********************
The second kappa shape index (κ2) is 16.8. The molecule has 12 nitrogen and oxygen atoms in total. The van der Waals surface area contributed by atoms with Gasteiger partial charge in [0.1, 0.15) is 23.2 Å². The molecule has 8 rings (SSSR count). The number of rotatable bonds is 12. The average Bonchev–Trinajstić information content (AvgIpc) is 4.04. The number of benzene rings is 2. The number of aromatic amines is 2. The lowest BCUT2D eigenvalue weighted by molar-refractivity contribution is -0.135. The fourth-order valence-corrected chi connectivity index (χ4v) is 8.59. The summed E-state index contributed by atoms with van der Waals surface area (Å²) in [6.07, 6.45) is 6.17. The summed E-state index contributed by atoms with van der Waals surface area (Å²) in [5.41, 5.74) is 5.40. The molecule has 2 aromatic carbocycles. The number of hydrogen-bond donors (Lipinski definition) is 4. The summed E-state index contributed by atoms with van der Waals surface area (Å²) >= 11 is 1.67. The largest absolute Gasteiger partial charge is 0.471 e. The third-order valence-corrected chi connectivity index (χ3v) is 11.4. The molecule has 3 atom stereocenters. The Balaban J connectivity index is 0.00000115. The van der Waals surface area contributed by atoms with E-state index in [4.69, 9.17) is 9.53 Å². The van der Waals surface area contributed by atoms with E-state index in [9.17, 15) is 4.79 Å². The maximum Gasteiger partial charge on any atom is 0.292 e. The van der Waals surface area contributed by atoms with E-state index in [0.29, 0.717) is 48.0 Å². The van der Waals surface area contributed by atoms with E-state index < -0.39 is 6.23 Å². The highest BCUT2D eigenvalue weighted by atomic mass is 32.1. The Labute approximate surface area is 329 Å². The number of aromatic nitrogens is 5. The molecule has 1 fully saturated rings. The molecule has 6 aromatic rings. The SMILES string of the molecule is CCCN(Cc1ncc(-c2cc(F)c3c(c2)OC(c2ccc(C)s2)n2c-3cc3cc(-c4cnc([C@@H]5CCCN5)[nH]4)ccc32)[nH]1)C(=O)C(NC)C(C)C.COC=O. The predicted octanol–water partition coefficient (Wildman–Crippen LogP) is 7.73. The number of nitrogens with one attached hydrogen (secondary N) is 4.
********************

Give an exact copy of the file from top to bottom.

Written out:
The second kappa shape index (κ2) is 16.8. The molecule has 12 nitrogen and oxygen atoms in total. The van der Waals surface area contributed by atoms with Gasteiger partial charge in [0.1, 0.15) is 23.2 Å². The molecule has 8 rings (SSSR count). The number of rotatable bonds is 12. The average Bonchev–Trinajstić information content (AvgIpc) is 4.04. The number of benzene rings is 2. The number of aromatic amines is 2. The lowest BCUT2D eigenvalue weighted by molar-refractivity contribution is -0.135. The fourth-order valence-corrected chi connectivity index (χ4v) is 8.59. The summed E-state index contributed by atoms with van der Waals surface area (Å²) in [6.07, 6.45) is 6.17. The summed E-state index contributed by atoms with van der Waals surface area (Å²) in [5.41, 5.74) is 5.40. The molecule has 2 aromatic carbocycles. The number of hydrogen-bond donors (Lipinski definition) is 4. The summed E-state index contributed by atoms with van der Waals surface area (Å²) >= 11 is 1.67. The largest absolute Gasteiger partial charge is 0.471 e. The third-order valence-corrected chi connectivity index (χ3v) is 11.4. The molecule has 3 atom stereocenters. The Balaban J connectivity index is 0.00000115. The van der Waals surface area contributed by atoms with E-state index in [4.69, 9.17) is 9.53 Å². The van der Waals surface area contributed by atoms with E-state index in [9.17, 15) is 4.79 Å². The maximum Gasteiger partial charge on any atom is 0.292 e. The van der Waals surface area contributed by atoms with E-state index in [0.29, 0.717) is 48.0 Å². The van der Waals surface area contributed by atoms with E-state index < -0.39 is 6.23 Å². The highest BCUT2D eigenvalue weighted by atomic mass is 32.1. The Labute approximate surface area is 329 Å². The number of aromatic nitrogens is 5. The molecule has 1 fully saturated rings. The molecule has 6 aromatic rings. The SMILES string of the molecule is CCCN(Cc1ncc(-c2cc(F)c3c(c2)OC(c2ccc(C)s2)n2c-3cc3cc(-c4cnc([C@@H]5CCCN5)[nH]4)ccc32)[nH]1)C(=O)C(NC)C(C)C.COC=O. The predicted octanol–water partition coefficient (Wildman–Crippen LogP) is 7.73. The number of nitrogens with one attached hydrogen (secondary N) is 4.